Patients' attitude with surgery for Peyronie's disease: results from a multicentric European study.

Despite the existence of conservative therapies for Peyronie's disease (PD), surgery is commonly utilized for the treatment of bothersome curvatures due to its potential effectiveness, although it carries intrinsic risks and may not universally lead to satisfactory outcomes.

To explore the rate and factors influencing patients' willingness to undergo surgery for PD.

Data were prospectively collected in 5 European academic centers between 2016 and 2020. Data included age, time from PD onset, penile pain, curvature degree, difficulty at penetration, hourglass deformity, erectile dysfunction (ED), and previous treatments. All patients were offered conservative treatments, either medications or injections. Tunical shortening or lengthening procedures were offered as an alternative to conservative treatments, when indicated. Penile prosthesis was offered to those with concomitant ED. Patients' attitudes with surgery were recorded. Logistic regression analyses tested the profile of patients who were more likely to be willing to undergo surgery.

Patients' willingness to undergo surgery for PD.

This study included 343 patients with a median age of 57.3 years (IQR, 49.8-63.6) and a median penile curvature of 40.0° (IQR, 30.0°-65.0°). Overall, 161 (47%) experienced penetration difficulties and 134 (39%) reported ED. Additionally, hourglass deformity and penile shortening were reported by 48 (14%) and 157 (46%), respectively. As for previous treatments, 128 (37%) received tadalafil once daily; 54 (16%) and 44 (13%), intraplaque verapamil and collagenase injections; and 30 (9%), low-intensity shock wave therapy. Significant curvature reduction (≥20°) was observed in 69 (20%) cases. Only 126 (37%) patients were open to surgery for PD when suggested. At logistic regression analysis after adjusting for confounders, younger age (odds ratio [OR], 0.97; 95% CI, 0.95-1.00; P = .02), more severe curvatures (OR, 1.04; 95% CI, 1.03-1.06; P < .0001), and difficulty in penetration (OR, 1.88; 95% CI, 1.04-3.41; P = .03) were associated with a greater attitude to consider surgical treatment.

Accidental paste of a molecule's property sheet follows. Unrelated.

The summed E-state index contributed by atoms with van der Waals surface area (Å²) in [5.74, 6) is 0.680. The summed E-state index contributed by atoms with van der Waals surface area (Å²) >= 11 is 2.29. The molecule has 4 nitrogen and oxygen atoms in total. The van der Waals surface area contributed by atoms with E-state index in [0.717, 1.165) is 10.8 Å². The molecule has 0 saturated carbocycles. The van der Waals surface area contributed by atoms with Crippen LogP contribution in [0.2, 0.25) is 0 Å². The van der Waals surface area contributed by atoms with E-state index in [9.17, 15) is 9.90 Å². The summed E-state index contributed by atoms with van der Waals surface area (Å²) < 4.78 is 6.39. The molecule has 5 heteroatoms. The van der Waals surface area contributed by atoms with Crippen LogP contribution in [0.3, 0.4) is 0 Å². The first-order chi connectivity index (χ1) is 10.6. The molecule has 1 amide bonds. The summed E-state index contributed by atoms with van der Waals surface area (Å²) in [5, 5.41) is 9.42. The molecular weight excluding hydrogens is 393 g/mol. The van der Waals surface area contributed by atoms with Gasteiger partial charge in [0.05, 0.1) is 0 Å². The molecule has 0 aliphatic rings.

The need for effective nonsurgical treatments for PD is crucial, as is comprehensive patient counseling regarding surgical risks and benefits, particularly to younger males with severe curvatures.

Main limitations are the cross-sectional design and the potential neglect of confounding factors.

Patients with PD, having a lower inclination toward surgery, emphasize the need for effective nonsurgical alternatives and accurate counseling on the risks and benefits of PD surgery, particularly for younger men with severe curvatures.

The journal of sexual medicine. 2023 Nov 16 [Epub ahead of print]

Paolo Capogrosso, Edoardo Pozzi, Giorgio I Russo, Georgios Hatzichristodoulou, Andrea Cocci, Marco Falcone, Juan I Martinez-Salamanca, Esaù Fernández-Pascual, Luigi Candela, Nicolò Schifano, Federico Dehò, Andrea Salonia, European Association of Urology–Young Academic Urologists Sexual and Reproductive Working Group

Department of Urology, Circolo & Fondazione Macchi Hospital-ASST Sette Laghi, Varese 28001, Italy., Vita-Salute San Raffaele University, Milan 20151, Italy., Urology Section, Department of Surgery, University of Catania, Catania 95100, Italy., Department of Urology, Martha-Maria Hospital Nuremberg, Nuremberg 90402, Germany., Department of Urology, University of Florence, Careggi Hospital, Florence 50100, Italy., Division of Urology, Department of Surgical Sciences, Molinette Hospital, University of Turin, Turin 10024, Italy., Department of Urology, Hospital Universitario Puerta de Hierro-Majadahonda, Madrid 28001, Spain., Urology Department, Hospital Universitario La Paz, 28046 Madrid, Spain.